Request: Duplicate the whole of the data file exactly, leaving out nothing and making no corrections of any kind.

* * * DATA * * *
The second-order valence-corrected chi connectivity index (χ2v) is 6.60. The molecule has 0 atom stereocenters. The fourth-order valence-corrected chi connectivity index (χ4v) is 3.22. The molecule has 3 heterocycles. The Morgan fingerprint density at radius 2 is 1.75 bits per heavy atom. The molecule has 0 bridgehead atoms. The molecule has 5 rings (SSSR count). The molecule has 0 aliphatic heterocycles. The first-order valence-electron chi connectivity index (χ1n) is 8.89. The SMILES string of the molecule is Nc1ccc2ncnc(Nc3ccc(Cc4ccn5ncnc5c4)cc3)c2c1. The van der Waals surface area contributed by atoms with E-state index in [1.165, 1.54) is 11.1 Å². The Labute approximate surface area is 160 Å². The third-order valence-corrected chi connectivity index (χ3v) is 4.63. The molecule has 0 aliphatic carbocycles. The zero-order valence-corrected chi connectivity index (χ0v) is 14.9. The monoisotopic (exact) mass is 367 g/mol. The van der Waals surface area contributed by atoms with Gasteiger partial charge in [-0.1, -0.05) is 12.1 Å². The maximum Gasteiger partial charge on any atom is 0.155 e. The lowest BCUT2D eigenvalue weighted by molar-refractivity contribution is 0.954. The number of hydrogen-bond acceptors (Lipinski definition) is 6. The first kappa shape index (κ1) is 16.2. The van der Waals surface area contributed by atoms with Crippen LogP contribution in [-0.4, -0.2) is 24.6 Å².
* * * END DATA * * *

The second-order valence-corrected chi connectivity index (χ2v) is 6.60. The molecule has 0 atom stereocenters. The fourth-order valence-corrected chi connectivity index (χ4v) is 3.22. The molecule has 3 heterocycles. The Morgan fingerprint density at radius 2 is 1.75 bits per heavy atom. The molecule has 0 bridgehead atoms. The molecule has 5 rings (SSSR count). The molecule has 0 aliphatic heterocycles. The first-order valence-electron chi connectivity index (χ1n) is 8.89. The SMILES string of the molecule is Nc1ccc2ncnc(Nc3ccc(Cc4ccn5ncnc5c4)cc3)c2c1. The van der Waals surface area contributed by atoms with E-state index in [1.165, 1.54) is 11.1 Å². The Labute approximate surface area is 160 Å². The third-order valence-corrected chi connectivity index (χ3v) is 4.63. The molecule has 0 aliphatic carbocycles. The zero-order valence-corrected chi connectivity index (χ0v) is 14.9. The monoisotopic (exact) mass is 367 g/mol. The van der Waals surface area contributed by atoms with Gasteiger partial charge in [-0.1, -0.05) is 12.1 Å². The maximum Gasteiger partial charge on any atom is 0.155 e. The lowest BCUT2D eigenvalue weighted by molar-refractivity contribution is 0.954. The number of hydrogen-bond acceptors (Lipinski definition) is 6. The first kappa shape index (κ1) is 16.2. The van der Waals surface area contributed by atoms with Crippen LogP contribution in [-0.4, -0.2) is 24.6 Å².